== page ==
task completion, while participants were at rest. Frontal theta asymmetry correlated
with average risk taking during the game but only in the female sample. By contrast,
frontal theta power correlated with risk taking as well as with measures of reward and
punishment sensitivity in the joint sample. Importantly, we showed that reward sensitivity
mediated a correlation between risk taking and the power of theta oscillations localized
to the anterior cingulate cortex. In addition, we observed significant sex differences
in source- and sensor-space theta power, risk taking during the game, and reward
sensitivity. Our findings suggest that sensitivity to rewards, associated with resting-state
theta oscillations in the anterior cingulate cortex, is a trait that potentially contributes to
sex differences in risk taking.
The purpose of the article is to consider innovation development in Russian regions and suggest certain opportunities for BRICS member countries. Our findings implicate that for many regions in Russia, where innovation areas are absent, taking part in interregional cooperation may be a good chance to enforce their innovative performance. Our results also demonstrate that Russian regions can be successfully engaged in interregional collaboration through an open digital infrastructure and service platform, joint training programmes and internships. On this basis, the activities in order to facilitate cross-regional collaboration between different regions of BRICS member countries are proposed.
In this paper, we test whether sanctions applied to an entire group on account of the free-riding of one of its members can promote group cooperation. To measure the efficiency of such collective sanctions, we conducted a lab experiment based on a standard public good game. The results show that, overall, collective sanctions are ineffective. Moreover, when subjects are able to punish their peers, the level of cooperation is lower in the regime of collective sanctions than under individual sanctions. Both outcomes can be explained by a general disapproval of the collective responsibility for an individual fault: in the post-experimental survey, an absolute majority evaluated such regimes as unfair. While collective sanctions are not an effective means for boosting group compliance, there are nevertheless two insights to be gained here. First, there are differences across genders: under collective sanctions, men’s level of compliance is significantly higher than under individual sanctions, while the opposite is true for women. Second, there were intriguing differences in outcomes between the different regime types. Under collective sanctions, a person who is caught tends to comply in the future, at least in the short term. By contrast, under individual sanctions, an individual wrongdoer decreases his or her level of compliance in the next period.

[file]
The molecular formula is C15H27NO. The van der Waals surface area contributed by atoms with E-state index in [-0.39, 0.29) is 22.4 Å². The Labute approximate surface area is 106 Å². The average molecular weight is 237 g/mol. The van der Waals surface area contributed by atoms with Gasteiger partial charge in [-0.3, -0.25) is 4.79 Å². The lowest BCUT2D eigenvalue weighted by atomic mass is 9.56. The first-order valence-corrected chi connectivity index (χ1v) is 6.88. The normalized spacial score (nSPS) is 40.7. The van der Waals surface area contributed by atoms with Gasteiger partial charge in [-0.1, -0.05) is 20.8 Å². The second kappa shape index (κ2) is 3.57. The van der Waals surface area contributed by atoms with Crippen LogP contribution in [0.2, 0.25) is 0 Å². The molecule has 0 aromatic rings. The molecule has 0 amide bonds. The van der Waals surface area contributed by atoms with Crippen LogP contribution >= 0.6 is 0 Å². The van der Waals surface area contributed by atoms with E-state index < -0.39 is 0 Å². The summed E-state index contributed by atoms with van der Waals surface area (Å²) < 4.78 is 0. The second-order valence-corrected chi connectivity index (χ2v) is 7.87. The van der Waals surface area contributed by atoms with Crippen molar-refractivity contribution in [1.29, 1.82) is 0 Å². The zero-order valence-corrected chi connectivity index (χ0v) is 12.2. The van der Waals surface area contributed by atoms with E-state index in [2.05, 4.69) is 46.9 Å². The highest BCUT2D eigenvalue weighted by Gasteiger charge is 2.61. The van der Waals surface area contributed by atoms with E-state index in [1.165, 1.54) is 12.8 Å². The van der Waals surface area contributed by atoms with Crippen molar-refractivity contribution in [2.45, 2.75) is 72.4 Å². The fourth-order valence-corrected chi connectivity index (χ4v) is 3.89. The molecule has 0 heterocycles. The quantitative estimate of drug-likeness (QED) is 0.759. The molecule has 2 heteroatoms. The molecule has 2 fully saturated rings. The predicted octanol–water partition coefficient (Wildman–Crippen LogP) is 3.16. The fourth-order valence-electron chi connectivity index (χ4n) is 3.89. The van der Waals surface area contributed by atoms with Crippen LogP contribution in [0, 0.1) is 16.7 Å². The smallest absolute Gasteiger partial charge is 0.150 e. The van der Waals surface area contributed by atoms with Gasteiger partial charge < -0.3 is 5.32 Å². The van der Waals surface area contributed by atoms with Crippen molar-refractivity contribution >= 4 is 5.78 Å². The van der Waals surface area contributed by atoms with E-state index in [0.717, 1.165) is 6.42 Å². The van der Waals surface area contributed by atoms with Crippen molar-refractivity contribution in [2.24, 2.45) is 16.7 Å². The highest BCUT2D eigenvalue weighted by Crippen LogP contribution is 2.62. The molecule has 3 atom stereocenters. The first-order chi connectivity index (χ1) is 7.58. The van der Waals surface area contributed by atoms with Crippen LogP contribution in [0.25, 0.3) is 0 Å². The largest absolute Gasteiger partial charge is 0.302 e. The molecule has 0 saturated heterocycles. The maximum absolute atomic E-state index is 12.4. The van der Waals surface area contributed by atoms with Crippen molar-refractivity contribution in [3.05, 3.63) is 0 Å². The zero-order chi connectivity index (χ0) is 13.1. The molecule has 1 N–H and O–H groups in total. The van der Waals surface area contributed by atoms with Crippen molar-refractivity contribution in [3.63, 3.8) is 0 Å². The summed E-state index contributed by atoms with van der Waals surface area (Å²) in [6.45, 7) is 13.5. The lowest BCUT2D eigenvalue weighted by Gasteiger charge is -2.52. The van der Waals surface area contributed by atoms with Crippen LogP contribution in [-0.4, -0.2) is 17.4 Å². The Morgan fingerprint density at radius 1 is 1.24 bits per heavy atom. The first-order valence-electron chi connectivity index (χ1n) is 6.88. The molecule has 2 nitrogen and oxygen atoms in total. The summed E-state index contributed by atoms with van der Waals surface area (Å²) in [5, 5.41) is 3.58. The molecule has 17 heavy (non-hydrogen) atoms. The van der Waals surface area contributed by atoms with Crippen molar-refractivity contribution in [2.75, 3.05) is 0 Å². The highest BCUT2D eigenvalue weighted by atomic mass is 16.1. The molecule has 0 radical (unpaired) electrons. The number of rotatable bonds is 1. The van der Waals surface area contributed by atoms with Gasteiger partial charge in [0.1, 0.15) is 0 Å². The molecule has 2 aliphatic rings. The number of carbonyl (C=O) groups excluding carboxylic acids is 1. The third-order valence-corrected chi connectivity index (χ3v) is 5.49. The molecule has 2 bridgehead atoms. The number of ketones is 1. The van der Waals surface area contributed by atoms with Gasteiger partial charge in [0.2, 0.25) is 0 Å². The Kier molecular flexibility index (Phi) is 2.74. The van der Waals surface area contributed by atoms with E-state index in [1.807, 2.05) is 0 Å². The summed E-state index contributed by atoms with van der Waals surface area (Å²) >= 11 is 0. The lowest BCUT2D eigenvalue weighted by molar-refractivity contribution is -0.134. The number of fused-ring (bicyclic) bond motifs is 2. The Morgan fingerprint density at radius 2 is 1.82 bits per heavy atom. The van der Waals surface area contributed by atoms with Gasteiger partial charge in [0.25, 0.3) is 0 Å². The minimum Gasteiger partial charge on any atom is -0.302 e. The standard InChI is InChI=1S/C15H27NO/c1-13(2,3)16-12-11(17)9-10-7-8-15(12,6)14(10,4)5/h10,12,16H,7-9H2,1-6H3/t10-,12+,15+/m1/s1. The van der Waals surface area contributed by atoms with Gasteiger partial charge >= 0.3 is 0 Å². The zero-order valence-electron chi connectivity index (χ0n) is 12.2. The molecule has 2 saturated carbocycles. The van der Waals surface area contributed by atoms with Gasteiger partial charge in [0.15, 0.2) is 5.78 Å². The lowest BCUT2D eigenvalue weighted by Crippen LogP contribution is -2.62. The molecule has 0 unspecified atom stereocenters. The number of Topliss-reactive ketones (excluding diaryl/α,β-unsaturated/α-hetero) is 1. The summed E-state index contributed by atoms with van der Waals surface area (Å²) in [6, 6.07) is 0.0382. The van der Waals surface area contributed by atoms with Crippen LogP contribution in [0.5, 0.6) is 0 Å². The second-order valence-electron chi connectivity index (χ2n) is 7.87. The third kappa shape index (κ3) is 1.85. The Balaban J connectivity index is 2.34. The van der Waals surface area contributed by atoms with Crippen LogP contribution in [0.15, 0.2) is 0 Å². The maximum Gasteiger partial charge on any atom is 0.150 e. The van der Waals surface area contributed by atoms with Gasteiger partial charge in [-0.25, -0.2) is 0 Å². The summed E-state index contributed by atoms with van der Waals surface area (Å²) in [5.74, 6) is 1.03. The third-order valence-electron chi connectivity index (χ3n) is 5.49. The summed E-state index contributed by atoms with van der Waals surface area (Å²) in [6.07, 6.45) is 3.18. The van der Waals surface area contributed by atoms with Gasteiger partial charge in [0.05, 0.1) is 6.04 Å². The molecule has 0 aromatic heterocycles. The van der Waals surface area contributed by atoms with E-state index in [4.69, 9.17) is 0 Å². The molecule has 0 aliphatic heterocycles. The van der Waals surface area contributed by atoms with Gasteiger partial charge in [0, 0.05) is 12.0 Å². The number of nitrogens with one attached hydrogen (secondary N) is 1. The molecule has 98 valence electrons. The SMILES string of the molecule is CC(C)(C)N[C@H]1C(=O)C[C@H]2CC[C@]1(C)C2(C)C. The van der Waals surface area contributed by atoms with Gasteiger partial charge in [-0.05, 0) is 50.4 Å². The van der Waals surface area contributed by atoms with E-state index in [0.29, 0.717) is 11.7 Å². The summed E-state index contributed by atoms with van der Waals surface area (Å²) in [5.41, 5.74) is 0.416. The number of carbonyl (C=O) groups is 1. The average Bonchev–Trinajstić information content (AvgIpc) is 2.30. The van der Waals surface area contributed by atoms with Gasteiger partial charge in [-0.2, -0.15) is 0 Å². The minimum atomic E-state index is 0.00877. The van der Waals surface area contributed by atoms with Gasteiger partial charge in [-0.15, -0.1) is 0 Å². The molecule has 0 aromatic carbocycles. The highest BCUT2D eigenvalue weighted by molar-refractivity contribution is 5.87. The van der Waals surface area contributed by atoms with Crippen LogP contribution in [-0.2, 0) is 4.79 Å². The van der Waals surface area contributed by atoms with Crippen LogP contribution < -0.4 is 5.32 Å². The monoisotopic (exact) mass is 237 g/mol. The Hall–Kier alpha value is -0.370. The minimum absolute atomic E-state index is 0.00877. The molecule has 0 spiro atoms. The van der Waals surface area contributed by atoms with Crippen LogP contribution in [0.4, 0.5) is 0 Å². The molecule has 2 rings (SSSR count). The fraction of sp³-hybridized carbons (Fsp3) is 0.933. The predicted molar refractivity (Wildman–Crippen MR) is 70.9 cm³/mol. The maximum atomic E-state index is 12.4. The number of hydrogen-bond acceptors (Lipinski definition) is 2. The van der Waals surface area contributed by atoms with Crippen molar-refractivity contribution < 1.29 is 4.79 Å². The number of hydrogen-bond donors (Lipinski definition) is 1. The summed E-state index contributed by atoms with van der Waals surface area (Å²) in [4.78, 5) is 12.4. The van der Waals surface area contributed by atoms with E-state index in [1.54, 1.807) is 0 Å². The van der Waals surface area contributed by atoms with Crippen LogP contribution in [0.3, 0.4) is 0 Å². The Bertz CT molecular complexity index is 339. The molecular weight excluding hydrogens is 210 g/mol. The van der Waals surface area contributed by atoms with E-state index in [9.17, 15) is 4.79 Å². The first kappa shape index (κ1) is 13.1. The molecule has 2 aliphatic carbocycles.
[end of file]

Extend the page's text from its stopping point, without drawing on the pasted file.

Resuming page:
We study the consequences of misreporting in settings where ambiguity-averse investors face uncertainty about two aspects of the firm: productivity and reliability of the information system. We show that the joint presence of these two sources of uncertainty distort the firm’s investment choices in opposing ways, leading to over-investment by large firms (to signal productivity) and under-investment by small firms (to signal reliability). Our analysis suggests that uncertainty regarding the reliability of financial statements affects both the level of the market-to-book ratio and its association with firm size. In addition, we show that, under plausible circumstances, reductions in uncertainty can be detrimental to social welfare: lower information asymmetry about reliability always encourages more aggressive misreporting and boosts investment, thereby exacerbating the possible over-investment problem facing some firms.
The goal of this study is to empirically assess the influence of the board of directors’ work experience diversity on the performance of Russian non-public companies. The board work experience diversity is measured by the diversity index proposed by the authors, as well as by the number of work experience types and categories. Russian boards are characterized by a low level of diversity, directors with work experience in the same company prevail, on the second and third places is the experience in other enterprises in the industry and the experience in the group of related companies. It has been established that there are no prevailing combinations of experience in industrial companies. A positive influence of the directors’ work experience diversity on the increase of companies’ return on capital from 2017 to 2019 was found. The analysis is based on the data from a 2018 survey of industrial managers conducted by the Higher School of Economics.